Valentino Clemente Ludovico Garavani (Voghera, Italy, May 11 1932), best known as Valentino, is an Italian fashion designer and founder of the Valentino SpA brand and company. His main lines include Valentino, Valentino Garavani, Valentino Roma, and R.E.D. Valentino.
The Paris years (1949–1959)
Valentino became interested in fashion while in primary school in his native Voghera, Lombardy, northern Italy, when he apprenticed under his aunt Rosa and local designer Ernestina Salvadeo, an aunt of noted artist Aldo Giorgini. Valentino then moved to Paris to pursue this interest with the help of his mother Teresa de Biaggi and his father Mauro Garavani. There he studied at the École des Beaux-Arts and at the Chambre Syndicale de la Couture Parisienne. His first choice for an apprenticeship, in Paris, was Jacques Fath, then Balenciaga. He found an apprenticeship with Jean Desses where he helped style icon Countess Jacqueline de Ribes sketch her dress ideas. He then joined Guy Laroche for 2 years. At Jean Desses, Valentino sketched furiously, between helping with window dressing and greeting clients for the daily 2:30 pm private showings. Most of his early sketches were lost. However, at a Rome exhibition in 1991 a smattering of them went on display and then-current clients such as Marie-Hélène de Rothschild and Elizabeth Taylor marveled that the DNA of Valentino’s style was already apparent in the layers of white pleats and animal prints.
After five years, Valentino left Jean Desses over an incident about prolonging a vacation in Saint-Tropez that still makes him uncomfortable today. Rescued by his friend Guy Laroche, he joined his “tiny, tiny” fashion house. After discussions with his parents, he decided to return to Italy and set up in Rome in 1959.</ref>
In 1959 Valentino left Paris and opened a fashion house in Rome on the posh Via Condotti with the backing of his father and an associate of his. More than an atelier, the premises resembled a real “maison de couture,” it being very much along the lines of what Valentino had seen in Paris: everything was very grand and models flew in from Paris for his first show. Valentino became known for his red dresses, in the bright shade that became known in the fashion industry as “Valentino red.”
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On July 31 1960, Valentino met Giancarlo Giammetti at the Café de Paris on the Via Veneto in Rome. One of three children, Giammetti was in his second year of architecture school, living at home with his parents in the haut bourgeois Parioli section of Northern Rome. That day Giammetti gave Valentino a lift home in his Fiat and a friendship, as well as a long-lasting partnership, started. The day after, Giammetti was to leave for Capri for vacation and, by coincidence, Valentino was also going there, so they met again on the island 10 days later. Giammetti would shortly thereafter abandon the University to become Valentino’s business partner. When Giammetti arrived, the business situation of Valentino’s atelier was in fact not brilliant: in one year he had spent so much money that his father’s associate pulled out of the business, and had to fight against bankruptcy.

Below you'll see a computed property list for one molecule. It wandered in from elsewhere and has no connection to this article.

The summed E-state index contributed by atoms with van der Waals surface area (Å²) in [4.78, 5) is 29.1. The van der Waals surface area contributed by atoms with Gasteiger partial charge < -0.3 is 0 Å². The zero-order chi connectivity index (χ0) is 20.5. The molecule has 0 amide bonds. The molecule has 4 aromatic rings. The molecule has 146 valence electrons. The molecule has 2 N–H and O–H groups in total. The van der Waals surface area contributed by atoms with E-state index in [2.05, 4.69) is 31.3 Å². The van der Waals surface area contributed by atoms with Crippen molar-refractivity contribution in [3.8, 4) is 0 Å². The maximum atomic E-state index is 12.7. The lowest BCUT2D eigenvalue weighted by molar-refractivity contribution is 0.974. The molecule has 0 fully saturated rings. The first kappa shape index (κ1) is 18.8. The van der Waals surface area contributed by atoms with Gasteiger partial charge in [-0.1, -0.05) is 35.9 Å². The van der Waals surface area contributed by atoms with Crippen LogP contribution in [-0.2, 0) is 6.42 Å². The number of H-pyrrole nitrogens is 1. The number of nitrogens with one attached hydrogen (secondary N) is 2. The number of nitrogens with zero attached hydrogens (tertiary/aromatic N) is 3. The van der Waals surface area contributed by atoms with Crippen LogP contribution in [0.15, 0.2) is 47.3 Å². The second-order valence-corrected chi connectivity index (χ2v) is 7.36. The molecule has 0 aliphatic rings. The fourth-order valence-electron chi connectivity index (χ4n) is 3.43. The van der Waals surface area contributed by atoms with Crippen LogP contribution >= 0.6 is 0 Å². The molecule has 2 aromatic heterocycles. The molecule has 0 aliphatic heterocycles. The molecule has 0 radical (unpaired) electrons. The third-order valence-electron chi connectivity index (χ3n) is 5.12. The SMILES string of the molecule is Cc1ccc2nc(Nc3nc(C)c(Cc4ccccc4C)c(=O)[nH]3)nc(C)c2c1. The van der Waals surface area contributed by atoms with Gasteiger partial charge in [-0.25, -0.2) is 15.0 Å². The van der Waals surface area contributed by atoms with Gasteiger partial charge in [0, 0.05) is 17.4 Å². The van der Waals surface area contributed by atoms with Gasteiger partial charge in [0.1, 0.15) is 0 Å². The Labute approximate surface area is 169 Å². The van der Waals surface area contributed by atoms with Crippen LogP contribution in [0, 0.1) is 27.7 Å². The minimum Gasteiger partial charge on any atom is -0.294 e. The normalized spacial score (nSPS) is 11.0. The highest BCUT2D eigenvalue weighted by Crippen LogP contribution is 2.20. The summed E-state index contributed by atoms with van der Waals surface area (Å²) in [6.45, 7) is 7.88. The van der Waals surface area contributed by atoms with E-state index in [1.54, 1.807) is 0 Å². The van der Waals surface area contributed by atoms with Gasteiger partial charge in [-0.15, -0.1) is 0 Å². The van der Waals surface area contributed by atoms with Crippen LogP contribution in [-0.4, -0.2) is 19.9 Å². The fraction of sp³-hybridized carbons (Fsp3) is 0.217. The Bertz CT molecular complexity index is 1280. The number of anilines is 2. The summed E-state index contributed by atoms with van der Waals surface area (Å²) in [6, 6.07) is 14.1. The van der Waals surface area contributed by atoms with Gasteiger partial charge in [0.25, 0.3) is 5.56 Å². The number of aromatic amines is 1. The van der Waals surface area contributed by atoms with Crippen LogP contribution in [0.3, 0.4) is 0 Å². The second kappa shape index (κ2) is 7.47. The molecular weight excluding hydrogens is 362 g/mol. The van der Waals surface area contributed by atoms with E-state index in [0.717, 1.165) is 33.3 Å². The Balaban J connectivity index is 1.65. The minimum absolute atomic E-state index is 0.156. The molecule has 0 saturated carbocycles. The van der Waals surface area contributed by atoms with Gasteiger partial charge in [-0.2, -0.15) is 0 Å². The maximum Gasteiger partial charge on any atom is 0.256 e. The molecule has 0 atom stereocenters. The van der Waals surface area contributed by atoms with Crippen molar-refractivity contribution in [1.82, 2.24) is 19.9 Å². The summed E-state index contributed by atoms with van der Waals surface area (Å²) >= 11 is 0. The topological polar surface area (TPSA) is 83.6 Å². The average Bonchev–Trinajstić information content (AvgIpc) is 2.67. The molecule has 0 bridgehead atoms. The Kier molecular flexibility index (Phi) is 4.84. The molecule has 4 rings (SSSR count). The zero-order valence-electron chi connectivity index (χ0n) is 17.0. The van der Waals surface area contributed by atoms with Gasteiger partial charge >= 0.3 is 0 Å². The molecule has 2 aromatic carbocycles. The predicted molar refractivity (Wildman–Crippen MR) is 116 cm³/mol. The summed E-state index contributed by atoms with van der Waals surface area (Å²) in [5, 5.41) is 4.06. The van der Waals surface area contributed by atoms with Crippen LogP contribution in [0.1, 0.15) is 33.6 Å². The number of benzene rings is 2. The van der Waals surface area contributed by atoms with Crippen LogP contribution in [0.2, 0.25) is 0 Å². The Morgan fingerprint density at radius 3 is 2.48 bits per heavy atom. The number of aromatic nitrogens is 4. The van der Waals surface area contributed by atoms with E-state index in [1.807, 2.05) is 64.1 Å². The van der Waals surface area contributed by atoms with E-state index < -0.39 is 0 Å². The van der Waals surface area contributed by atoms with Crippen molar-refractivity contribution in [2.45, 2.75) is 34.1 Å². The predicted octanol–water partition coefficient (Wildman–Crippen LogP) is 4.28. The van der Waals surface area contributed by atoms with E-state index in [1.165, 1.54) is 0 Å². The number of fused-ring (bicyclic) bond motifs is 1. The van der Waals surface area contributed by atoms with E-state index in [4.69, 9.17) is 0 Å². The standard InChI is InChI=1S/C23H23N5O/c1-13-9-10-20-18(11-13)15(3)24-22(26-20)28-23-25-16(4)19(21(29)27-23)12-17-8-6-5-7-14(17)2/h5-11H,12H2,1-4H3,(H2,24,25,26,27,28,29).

Breakthrough in Florence (1962–1967)
Valentino’s international debut took place in 1962 in Florence, the Italian fashion capital of the time. His first show at the Pitti Palace was welcomed as a true revelation and the young couturier was deluged by orders from foreign buyers and enthusiastic comments on the press.
After the breakthrough show in Florence, Valentino began dressing the ladies of the international best-dressed crowd, such as his acquaintance from the Paris years Countess Jacqueline de Ribes and New York socialites Babe Paley and Jayne Wrightsman.
By the mid-1960s he was already considered the undisputed maestro of Italian Couture, receiving in 1967 the Neiman Marcus Fashion Award, the equivalent of an Oscar in the field of fashion. The Begum Aga Khan, Farah Diba, Jacqueline Kennedy Onassis, Lee Radziwill, Queen Paola of Belgium, Babe Paley, Elizabeth Taylor, Audrey Hepburn, Gloria Guinness, Marella Agnelli, Jayne Wrightsman, Marisa Berenson, Veruschka and Princess Margaret were already customers as well as personal friends.
At some point in 1964, Jacqueline Kennedy had seen Gloria Schiff, the twin sister of the Rome-based fashion editor of American Vogue and Valentino’s friend Consuelo Crespi, wearing a two-piece ensemble in black organza at a gathering. It made such an impression that Kennedy contacted Ms. Schiff to learn the name of the ensemble’s designer, which was Valentino. In September 1964, Valentino was to be in the United States to present a collection of his work at a charity ball at New York’s Waldorf-Astoria Hotel. Mrs. Kennedy wanted to view the collection but could not attend the event, so Valentino decided to send a model, sales representative and a selection of key pieces from his collection to Mrs. Kennedy’s apartment on Fifth Avenue. Mrs. Kennedy ordered six of his haute couture dresses, all in black and white, and wore them during her year of mourning following President John F. Kennedy‘s assassination. From then on, she was a devoted client and would become a friend. Valentino would later design the white dress worn by Kennedy at her wedding to Greek tycoon Aristotle Onassis.